It isn’t just the media industry that is affected. I have had similar conversations with leaders in the tech sector. More than one person I have spoken to is seriously considering relocating their business if access to EU talent is restricted. A typical example is a digital design and development company of around 60 people based in Central London. Currently around 40% of the workforce are from outside the UK, representing around 10 different nationalities from across the EU and beyond. The owners of the business are now looking at the possibility of relocating to Berlin because they feel that without access to the wider EU workforce they cannot continue to build their business. This means that unless they fancy moving to Germany (and we Brits are not renowned for language skills!) the Brits they do employ will lose their jobs.

The point of both examples is that instead of protecting British jobs by reducing migration we are in danger of losing more. You could argue that London based jobs in digital and media are irrelevant to many of the Brexit supporters – especially those based in the North or those with more traditional skill sets – but the loss of companies and jobs from the UK economy is only going to weaken it and that affects all of us. The same pattern is also likely to emerge in the US which has also become more and more reliant on bringing in different skill sets from outside of its borders.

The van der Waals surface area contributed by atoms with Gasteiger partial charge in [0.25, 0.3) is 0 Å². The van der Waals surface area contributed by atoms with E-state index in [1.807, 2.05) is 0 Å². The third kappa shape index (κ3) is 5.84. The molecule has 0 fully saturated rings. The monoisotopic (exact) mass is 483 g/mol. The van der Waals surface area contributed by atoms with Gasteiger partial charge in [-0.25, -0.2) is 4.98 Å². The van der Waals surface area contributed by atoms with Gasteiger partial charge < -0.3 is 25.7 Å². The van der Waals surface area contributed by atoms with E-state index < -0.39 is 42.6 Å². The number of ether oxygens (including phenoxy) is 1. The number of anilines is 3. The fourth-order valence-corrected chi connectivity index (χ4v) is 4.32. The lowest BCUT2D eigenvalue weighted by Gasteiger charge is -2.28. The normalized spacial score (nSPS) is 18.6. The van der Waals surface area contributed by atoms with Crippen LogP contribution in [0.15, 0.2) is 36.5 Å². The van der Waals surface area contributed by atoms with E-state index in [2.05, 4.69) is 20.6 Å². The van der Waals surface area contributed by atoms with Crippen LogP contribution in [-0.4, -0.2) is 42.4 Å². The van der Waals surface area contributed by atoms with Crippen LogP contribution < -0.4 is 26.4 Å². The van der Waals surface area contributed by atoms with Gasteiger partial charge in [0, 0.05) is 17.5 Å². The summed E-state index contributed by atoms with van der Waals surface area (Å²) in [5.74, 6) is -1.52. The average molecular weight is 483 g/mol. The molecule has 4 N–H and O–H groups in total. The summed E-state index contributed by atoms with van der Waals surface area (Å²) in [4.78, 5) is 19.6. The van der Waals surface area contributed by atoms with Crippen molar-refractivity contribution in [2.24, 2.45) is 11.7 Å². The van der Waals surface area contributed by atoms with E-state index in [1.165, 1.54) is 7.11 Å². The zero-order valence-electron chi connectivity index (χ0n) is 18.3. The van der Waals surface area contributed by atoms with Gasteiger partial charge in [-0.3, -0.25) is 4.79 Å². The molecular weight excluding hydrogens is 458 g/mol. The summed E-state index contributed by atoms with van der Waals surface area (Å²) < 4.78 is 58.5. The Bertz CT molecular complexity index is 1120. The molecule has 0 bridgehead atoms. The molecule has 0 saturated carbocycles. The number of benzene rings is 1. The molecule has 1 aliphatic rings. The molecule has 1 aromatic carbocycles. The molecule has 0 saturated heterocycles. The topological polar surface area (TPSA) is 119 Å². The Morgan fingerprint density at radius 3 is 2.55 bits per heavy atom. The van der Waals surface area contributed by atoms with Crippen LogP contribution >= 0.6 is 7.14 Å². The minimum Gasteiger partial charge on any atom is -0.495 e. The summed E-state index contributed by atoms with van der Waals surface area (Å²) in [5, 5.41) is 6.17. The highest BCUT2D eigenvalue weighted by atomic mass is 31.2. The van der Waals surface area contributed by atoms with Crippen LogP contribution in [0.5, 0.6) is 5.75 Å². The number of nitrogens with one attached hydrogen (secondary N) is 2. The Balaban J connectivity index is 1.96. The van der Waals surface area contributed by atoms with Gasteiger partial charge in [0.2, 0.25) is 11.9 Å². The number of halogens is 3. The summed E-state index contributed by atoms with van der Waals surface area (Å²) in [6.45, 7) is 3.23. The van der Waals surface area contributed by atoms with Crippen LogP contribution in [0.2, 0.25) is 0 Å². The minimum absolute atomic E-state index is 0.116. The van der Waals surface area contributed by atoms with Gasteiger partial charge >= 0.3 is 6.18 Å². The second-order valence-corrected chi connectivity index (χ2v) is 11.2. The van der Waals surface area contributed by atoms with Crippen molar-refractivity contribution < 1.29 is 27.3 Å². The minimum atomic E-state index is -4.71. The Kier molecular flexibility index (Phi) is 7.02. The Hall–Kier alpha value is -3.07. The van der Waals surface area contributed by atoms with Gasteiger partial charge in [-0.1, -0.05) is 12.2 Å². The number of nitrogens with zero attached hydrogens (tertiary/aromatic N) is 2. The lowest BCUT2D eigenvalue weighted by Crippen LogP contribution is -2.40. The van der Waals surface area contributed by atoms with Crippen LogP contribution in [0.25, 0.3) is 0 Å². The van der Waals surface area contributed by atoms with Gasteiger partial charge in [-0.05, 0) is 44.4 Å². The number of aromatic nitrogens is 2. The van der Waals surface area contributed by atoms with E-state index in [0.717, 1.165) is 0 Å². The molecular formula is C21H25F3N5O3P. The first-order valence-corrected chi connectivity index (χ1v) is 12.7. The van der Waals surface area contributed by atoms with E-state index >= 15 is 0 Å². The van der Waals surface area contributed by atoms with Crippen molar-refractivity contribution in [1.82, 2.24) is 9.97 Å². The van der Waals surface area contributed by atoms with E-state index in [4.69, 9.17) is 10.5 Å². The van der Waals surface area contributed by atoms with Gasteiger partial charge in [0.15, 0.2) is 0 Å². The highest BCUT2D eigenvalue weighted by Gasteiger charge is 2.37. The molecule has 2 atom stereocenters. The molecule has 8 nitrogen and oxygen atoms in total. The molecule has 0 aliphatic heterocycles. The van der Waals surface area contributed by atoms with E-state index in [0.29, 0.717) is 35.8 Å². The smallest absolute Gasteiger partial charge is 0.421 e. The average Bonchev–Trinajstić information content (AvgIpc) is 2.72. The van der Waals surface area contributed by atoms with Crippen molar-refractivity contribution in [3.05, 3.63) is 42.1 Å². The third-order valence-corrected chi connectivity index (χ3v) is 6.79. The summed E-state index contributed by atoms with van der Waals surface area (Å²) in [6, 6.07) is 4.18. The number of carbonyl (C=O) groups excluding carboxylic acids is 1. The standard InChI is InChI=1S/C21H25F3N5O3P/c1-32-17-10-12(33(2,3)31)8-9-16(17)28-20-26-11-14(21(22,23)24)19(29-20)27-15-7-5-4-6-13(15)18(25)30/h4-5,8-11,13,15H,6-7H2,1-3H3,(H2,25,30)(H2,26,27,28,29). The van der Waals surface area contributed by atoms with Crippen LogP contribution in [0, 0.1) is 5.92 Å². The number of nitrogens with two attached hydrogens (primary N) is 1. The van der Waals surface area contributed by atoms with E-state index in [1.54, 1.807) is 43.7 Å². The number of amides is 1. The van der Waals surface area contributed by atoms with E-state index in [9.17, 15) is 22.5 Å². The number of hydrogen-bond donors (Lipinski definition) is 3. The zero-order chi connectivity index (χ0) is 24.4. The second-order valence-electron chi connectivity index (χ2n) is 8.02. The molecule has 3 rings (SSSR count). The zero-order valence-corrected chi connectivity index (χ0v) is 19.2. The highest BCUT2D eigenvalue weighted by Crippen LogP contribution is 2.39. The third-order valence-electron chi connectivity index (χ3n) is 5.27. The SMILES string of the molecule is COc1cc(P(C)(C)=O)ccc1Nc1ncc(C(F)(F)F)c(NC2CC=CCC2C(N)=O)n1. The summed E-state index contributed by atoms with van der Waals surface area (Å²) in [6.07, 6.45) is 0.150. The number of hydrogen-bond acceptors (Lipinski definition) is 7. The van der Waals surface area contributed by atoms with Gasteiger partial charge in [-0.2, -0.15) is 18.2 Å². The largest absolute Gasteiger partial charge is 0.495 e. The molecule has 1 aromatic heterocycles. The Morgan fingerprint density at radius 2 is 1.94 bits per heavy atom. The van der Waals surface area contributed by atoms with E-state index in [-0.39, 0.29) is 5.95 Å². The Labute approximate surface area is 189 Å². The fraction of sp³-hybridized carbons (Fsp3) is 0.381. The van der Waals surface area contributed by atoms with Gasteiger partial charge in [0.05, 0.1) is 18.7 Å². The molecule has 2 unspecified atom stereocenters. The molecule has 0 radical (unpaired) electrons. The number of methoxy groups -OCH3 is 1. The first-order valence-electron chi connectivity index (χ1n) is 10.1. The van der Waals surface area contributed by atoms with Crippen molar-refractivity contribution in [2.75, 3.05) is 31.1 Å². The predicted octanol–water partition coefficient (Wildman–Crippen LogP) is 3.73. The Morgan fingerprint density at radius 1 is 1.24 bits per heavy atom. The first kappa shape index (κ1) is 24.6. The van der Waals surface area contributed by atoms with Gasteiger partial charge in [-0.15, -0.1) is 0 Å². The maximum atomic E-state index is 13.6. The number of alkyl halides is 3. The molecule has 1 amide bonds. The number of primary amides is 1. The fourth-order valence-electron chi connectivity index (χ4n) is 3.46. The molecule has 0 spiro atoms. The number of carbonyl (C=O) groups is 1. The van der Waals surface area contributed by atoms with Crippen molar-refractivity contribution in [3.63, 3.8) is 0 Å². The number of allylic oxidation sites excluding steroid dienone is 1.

Of course, the real issue here (and perhaps the metaphorical elephant in this particular room) is nothing to do with foreign workers, it is to do with this country’s inability to invest in the right sort of training – both for young people coming up through the education system and for those currently working in ailing or outdated industries. There is too little collaboration between business and education to ensure that people learn the skills that they need for the modern economy. This is not just about laying on more university courses or apprenticeships. Education can take many forms and at the moment the whole approach to education in this country is years behind where it should be.

“Recognising that education is important is the easy bit – it is building out diversity in education that is perhaps harder”, says John Kundert. “People coming in from outside the UK will have experienced education in different ways and that is as valuable as the education itself. As machines become smarter it is the diversity of human experience and creativity that are increasingly the value add across the economy.”

The challenge for the government now is to ensure that we have the education in place to ensure that companies can find this breadth and depth of experience and approach here in the UK. If Brexit is going to work for us, then we are going to have to make sure that as a nation we have the skills we need to ensure our economy stays successful. There is no point pretending that we can go backwards. Globalisation isn’t going to stop just because we decided to get off the bus. We cannot create jobs to fit the skills we have; we need to have the skills  and thinking to support the industries that are going to thrive and that means rethinking our whole approach to education. It remains to be seen if our politicians have the appetite for doing something truly disruptive.

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About Mike Altendorf 7 Articles
Mike was the founder of Conchango, one of the UK’s most successful digital consultancies and systems integrators. Mike has many years of experience in consulting services and technology, founding Conchango in 1991 and building it into a £45m+ revenue business before it’s sale in April 2008.